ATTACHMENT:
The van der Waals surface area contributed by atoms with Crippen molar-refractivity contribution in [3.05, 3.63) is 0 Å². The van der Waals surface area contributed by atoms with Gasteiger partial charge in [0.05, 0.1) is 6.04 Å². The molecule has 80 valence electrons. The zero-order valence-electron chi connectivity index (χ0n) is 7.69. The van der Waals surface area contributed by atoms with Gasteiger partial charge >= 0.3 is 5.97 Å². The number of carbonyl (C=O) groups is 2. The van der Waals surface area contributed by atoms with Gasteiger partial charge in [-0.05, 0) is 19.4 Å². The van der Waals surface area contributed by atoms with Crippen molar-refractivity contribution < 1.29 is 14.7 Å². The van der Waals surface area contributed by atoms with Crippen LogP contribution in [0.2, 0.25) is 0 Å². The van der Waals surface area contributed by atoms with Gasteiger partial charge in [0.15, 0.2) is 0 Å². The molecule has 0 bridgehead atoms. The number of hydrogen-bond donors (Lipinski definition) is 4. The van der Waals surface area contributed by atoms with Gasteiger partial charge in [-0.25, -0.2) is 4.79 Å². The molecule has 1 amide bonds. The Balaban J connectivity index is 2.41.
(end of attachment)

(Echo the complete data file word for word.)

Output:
The van der Waals surface area contributed by atoms with Crippen molar-refractivity contribution in [3.05, 3.63) is 0 Å². The van der Waals surface area contributed by atoms with Gasteiger partial charge in [0.05, 0.1) is 6.04 Å². The molecule has 80 valence electrons. The zero-order valence-electron chi connectivity index (χ0n) is 7.69. The van der Waals surface area contributed by atoms with Gasteiger partial charge >= 0.3 is 5.97 Å². The number of carbonyl (C=O) groups is 2. The van der Waals surface area contributed by atoms with Gasteiger partial charge in [-0.05, 0) is 19.4 Å². The van der Waals surface area contributed by atoms with Crippen molar-refractivity contribution < 1.29 is 14.7 Å². The van der Waals surface area contributed by atoms with Crippen LogP contribution in [0.2, 0.25) is 0 Å². The van der Waals surface area contributed by atoms with Gasteiger partial charge in [0.15, 0.2) is 0 Å². The molecule has 0 bridgehead atoms. The number of hydrogen-bond donors (Lipinski definition) is 4. The van der Waals surface area contributed by atoms with Gasteiger partial charge in [-0.25, -0.2) is 4.79 Å². The molecule has 1 amide bonds. The Balaban J connectivity index is 2.41.